3. Swap your coffee for a smoothie
Make a smoothie jam-packed with living nutrients that will give you lasting energy instead of a short term caffeine fix. You can share it with your kids so they benefit from extra vitamins and minerals for their growing bodies! It’s a win-win!
As you replace coffee with nutrient-bursting smoothies, watch your complexion begin to glow, your mood improve and your fuzzy brain become more focussed. One of my favourite recipes is to blend unsweetened almond milk, tinned coconut milk, avocado (I buy the frozen ones that are already peeled and halved), banana, vanilla powder, spinach and nut butter (such as peanut, almond or cashew). Sometimes I add chia or hemp seeds for extra protein and a date for extra sweetness. You can play around with the quantities of each ingredient and make it to your own taste. This smoothie is full of really good healthy fats for the brain as well as important vitamins and minerals to rejuvenate your body.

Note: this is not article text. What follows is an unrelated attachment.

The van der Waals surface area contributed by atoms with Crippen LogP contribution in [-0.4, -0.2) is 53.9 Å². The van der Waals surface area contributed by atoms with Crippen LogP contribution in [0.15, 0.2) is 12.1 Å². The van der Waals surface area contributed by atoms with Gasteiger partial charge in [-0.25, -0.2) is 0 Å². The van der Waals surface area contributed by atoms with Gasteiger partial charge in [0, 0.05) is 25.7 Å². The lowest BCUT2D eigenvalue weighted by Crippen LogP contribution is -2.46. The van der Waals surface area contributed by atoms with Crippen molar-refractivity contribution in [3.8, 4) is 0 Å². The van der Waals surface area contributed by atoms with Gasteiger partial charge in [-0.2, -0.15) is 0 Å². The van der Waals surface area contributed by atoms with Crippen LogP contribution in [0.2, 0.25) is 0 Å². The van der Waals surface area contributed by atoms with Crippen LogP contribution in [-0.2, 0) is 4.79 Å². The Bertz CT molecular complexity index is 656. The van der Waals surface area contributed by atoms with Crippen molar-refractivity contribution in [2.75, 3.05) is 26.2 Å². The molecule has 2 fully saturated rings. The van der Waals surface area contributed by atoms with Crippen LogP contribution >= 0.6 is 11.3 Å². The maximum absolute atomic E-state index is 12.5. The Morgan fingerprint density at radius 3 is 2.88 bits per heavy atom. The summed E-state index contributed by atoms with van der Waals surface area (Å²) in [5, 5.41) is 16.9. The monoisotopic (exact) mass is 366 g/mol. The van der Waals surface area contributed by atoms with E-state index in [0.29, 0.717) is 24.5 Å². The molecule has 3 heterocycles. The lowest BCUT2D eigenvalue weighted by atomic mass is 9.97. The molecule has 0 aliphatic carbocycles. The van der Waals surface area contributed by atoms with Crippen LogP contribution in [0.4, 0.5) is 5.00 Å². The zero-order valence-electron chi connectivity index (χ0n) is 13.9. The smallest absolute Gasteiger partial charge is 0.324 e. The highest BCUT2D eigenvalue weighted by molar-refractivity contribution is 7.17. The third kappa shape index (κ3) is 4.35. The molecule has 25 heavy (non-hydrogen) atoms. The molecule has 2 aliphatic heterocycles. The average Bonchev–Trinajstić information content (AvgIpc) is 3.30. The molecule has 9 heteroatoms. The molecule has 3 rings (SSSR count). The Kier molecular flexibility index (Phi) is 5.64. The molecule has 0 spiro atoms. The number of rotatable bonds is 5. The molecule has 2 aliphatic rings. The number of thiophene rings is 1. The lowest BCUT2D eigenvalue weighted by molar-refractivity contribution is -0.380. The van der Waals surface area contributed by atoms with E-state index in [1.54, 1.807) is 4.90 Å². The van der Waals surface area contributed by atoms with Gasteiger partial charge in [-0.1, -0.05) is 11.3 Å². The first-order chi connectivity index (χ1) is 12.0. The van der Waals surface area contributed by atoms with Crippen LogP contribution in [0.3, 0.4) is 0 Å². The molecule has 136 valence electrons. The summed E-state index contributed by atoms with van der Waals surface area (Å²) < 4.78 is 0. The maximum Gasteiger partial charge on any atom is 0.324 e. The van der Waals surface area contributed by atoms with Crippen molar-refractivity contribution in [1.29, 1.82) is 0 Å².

4. Do something that feeds your soul
We all have something that we are passionate about, that stirs our soul, or at least helps us to reset and bring us into balance. Maybe for you it’s reading a good book, making music, working with nature, socialising with friends or cooking with your partner. For me it’s having time on my own and being able to work on my personal growth. Although we can’t necessarily schedule a set amount of time everyday to do self-nourishing activities, there is at least one point in the day when we can find something to feed our soul. Somedays its not until the kids are in bed that I can do a bit of yoga, sometimes I grab a nap when they are at school. Each day is different, but I always look for an opening to get in touch with my soul and give it some attention.